Informal allies on a common mission: the Serbian state and the orthodox church in recent nation-building processes
With the aim of exploring in detail Serbia’s modern nation-building, this paper reveals and examines three stages in the relationship between the state and the Church. Their interaction was first observed in the late-1980s, when the Church leadership began to interfere in the state affairs, offering religious solutions to a wide range of national issues. Following the collapse of Serbian society during the 1990s, the Church has become an ideology supplement to the state-driven national project. As such, the Church was embraced by the state authorities, and after the fall of Milošević in 2000, nationalism continued to exponentially increase in Serbia. Following the assassination of the Prime Minister Zoran Đinđić in 2003, the Church emerged as the key factor of nation building, thus substituting the disoriented state structures. A significant part of our conclusions are based on primary quantitative sources.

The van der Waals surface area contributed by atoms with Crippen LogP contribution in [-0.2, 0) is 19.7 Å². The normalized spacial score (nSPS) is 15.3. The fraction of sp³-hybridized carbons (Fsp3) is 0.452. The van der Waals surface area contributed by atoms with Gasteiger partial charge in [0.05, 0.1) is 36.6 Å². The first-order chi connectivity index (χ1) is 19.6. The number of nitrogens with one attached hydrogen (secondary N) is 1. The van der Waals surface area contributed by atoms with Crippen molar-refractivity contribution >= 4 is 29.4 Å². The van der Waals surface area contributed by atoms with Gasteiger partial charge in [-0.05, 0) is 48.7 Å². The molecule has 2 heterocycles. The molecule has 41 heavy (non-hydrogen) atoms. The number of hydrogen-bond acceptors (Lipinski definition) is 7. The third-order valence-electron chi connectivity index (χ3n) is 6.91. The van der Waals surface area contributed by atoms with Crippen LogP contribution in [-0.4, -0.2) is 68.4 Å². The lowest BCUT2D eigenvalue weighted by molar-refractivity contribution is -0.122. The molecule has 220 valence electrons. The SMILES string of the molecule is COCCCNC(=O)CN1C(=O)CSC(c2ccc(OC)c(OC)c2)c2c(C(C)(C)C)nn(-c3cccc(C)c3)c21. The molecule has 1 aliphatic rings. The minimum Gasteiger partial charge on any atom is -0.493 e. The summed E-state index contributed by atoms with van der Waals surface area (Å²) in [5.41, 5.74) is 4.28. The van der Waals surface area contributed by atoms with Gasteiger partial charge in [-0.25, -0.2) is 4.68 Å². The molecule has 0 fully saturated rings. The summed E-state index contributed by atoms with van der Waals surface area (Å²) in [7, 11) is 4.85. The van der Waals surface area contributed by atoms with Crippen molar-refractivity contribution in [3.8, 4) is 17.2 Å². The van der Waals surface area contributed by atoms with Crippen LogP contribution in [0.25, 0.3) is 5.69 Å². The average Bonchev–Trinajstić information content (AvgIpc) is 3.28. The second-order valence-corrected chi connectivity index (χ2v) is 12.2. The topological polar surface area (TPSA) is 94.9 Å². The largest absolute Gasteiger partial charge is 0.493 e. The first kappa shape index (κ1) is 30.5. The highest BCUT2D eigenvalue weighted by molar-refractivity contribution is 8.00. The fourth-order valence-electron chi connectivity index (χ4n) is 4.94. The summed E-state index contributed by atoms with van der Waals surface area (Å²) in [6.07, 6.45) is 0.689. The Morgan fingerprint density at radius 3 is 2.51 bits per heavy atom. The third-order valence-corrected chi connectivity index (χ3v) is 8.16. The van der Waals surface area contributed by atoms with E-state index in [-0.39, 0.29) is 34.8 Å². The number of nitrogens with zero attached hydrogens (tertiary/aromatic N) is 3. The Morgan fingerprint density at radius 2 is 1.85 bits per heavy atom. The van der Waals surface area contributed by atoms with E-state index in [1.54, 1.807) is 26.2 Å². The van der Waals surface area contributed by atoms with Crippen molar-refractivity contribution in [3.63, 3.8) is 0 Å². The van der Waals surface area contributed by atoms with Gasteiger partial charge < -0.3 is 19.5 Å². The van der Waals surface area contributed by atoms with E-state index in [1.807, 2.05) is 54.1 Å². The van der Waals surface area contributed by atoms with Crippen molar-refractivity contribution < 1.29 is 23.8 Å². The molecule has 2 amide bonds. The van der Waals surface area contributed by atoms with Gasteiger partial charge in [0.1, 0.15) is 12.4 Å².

- There are currently no refbacks.
ISSN 1583-0039 © SACRI
The opinions expressed in the texts published are the author’s own and do not necessarily express the views of JSRI editors. The authors assume all responsibility for the ideas expressed in the materials published.